Saturday, December 11, 2010

Blood for Dracula (1974)

Paul Morrissey's outrageous takes on the Horror classics in FLESH FOR FRANKENSTEIN and BLOOD FOR DRACULA border on genius and insanity. Shot back-to-back, these experimental film oddities were made on impossibly low budgets and were entirely improvised according to rough script outlines. The results produced two of the most unique, original, and wildly entertaining entries in the genre! BLOOD FOR DRACULA opens with the enfeebled count masking his pallid complexion beneath make-up and hair dye so that he may disguise himself as he travels to Italy in search of a virgin bride. Dracula is taken in by an affluent family with four beautiful young daughters, whom he attempts to court before he is discovered by a perceptive field hand. Udo Kier's Dracula is unlike any other; weak, crippled, and unalluring, he is hardly a reflection of Bram Stoker's powerful and persuasive character that is introduced in the original novel. Morrissey establishes his own set of rules in this version as well, allowing Dracula to walk in the daylight and to eat normal foods amongst many other changes. He still manages to put together elegant sets and locations with what little money he had in order to bring the story to life. The cast had been selected from all over Europe, which adds to the absurdity on-screen when the "Romanian" count and his escort Anton speak in thick German accents, while the "Italian" maidens are unmistakably French. Joe Dallesandro seems all the more out of place as he is transplanted into Italy with his distinct Brooklyn accent, but he commands the screen as the macho womanizer Mario Balato. For not having any lines written for them, the assortment of actors play off of each other brilliantly, stringing together a coherent narrative that gives way to pure camp. Kier and Arno Juerging ham it up as the Count and his assistant, and their eccentric performances are nothing short of hilarious. Each of them repeatedly mispronounce "daughter" and "virgin," confusing the audience with their talk of "doctors" and "wirgins." Because of this form of theatrical filmmaking, many viewers are likely to find the acting, direction, and dialog to be completely off key in their initial viewings, but a closer examination reveals BLOOD FOR DRACULA to be an intelligent and provocative piece of cinematic art that is quite unlike anything else in Horror.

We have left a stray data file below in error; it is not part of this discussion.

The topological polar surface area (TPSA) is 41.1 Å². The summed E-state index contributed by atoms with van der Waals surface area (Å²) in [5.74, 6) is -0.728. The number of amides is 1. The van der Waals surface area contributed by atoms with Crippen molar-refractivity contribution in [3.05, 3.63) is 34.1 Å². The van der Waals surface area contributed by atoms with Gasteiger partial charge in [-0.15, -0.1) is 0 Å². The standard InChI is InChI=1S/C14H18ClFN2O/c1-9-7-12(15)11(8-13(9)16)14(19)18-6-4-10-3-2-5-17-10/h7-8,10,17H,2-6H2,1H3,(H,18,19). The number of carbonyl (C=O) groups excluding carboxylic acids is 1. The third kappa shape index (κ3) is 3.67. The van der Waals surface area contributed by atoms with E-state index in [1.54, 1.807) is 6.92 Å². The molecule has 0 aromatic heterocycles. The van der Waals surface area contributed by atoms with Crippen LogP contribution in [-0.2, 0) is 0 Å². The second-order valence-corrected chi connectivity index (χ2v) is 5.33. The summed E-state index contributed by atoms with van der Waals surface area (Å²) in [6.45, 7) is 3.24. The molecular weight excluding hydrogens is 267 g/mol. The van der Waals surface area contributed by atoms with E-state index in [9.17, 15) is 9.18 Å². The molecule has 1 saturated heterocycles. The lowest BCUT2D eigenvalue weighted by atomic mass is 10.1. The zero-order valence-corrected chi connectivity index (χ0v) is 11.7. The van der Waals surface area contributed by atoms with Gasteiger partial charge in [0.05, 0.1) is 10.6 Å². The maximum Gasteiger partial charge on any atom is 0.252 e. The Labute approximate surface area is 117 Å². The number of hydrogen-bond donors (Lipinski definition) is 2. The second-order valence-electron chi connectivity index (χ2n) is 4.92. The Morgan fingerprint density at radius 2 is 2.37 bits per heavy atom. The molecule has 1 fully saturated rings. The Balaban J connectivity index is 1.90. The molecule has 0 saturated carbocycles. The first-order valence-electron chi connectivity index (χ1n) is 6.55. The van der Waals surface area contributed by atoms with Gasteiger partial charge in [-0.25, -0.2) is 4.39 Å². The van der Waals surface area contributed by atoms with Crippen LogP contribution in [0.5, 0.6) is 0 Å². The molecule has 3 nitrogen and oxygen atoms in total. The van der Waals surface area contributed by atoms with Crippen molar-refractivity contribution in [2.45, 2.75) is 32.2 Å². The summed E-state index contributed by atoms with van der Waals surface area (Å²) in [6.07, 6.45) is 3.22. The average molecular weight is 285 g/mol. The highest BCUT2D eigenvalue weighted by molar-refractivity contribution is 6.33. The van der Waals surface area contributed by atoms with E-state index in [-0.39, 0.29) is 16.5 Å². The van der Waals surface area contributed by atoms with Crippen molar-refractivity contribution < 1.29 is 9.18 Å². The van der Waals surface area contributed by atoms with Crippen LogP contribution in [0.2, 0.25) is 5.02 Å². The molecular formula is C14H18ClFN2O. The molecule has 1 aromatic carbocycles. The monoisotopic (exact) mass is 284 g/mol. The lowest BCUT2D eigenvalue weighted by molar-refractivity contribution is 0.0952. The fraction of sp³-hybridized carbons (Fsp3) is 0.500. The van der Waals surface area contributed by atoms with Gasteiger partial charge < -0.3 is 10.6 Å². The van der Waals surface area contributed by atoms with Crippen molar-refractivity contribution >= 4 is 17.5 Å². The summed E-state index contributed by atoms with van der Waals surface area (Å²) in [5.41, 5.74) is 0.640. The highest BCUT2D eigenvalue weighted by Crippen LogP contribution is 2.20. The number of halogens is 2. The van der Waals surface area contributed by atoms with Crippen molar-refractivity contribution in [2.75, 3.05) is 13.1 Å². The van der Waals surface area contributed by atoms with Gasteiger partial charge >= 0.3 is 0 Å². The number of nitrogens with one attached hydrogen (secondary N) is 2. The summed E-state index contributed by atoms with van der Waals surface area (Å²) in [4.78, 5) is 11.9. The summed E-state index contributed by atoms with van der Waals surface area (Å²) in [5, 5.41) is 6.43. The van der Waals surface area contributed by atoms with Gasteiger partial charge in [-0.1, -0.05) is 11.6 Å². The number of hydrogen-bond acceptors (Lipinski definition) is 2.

Rating: 7/10.

6 comments:

  1. i had a chance a while ago to see flesh for frankenstein in 3d, why oh why didn't i?

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  2. I would like to second that question, why didnt you?! =D

    That is a once in a lifetime, I would love to see the films in their original format, but for the time being, DVD will have to do. What a strange set of films, no?

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  3. channel four was showing this along with friday the 13th part 3 as part of a 3d week, the reason why i didn't view them? i forgot to buy the glasses and had none at home

    and yes very strange if i remember didn't andy warhol have something to do with these? i may be wrong but im sure i read it somewhere

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  4. Only in the sense that he was a producer, I believe. He had very little involvement in the films themselves, which were entirely Morrissey's.

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  5. Both Blood For Dracula & Flesh For Frankenstein indeed stand out as bold Horror Genre movies, pretty much unlike the multitude of others featuring the iconic horror creatures. I hope both get released to Blu-ray in 3D to take advantage of the current home 3D TV market & show them in Field Sequential Active 3D.
    Carl, it has always been strongly believed that Antonio Margheriti in fact was the primary Director rather than Morrissey but that Margheriti did not have his name in the credits. I wonder if there was ever other Horror monster icons considered for a franchise, perhaps A Bandage For The Mummy ;) . Paul

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  6. Paul glad to see another fan! Interesting note about Margheriti, wouldnt be at all surprising! I would totally be down for Scales for The Creature as well, such a fun series =D

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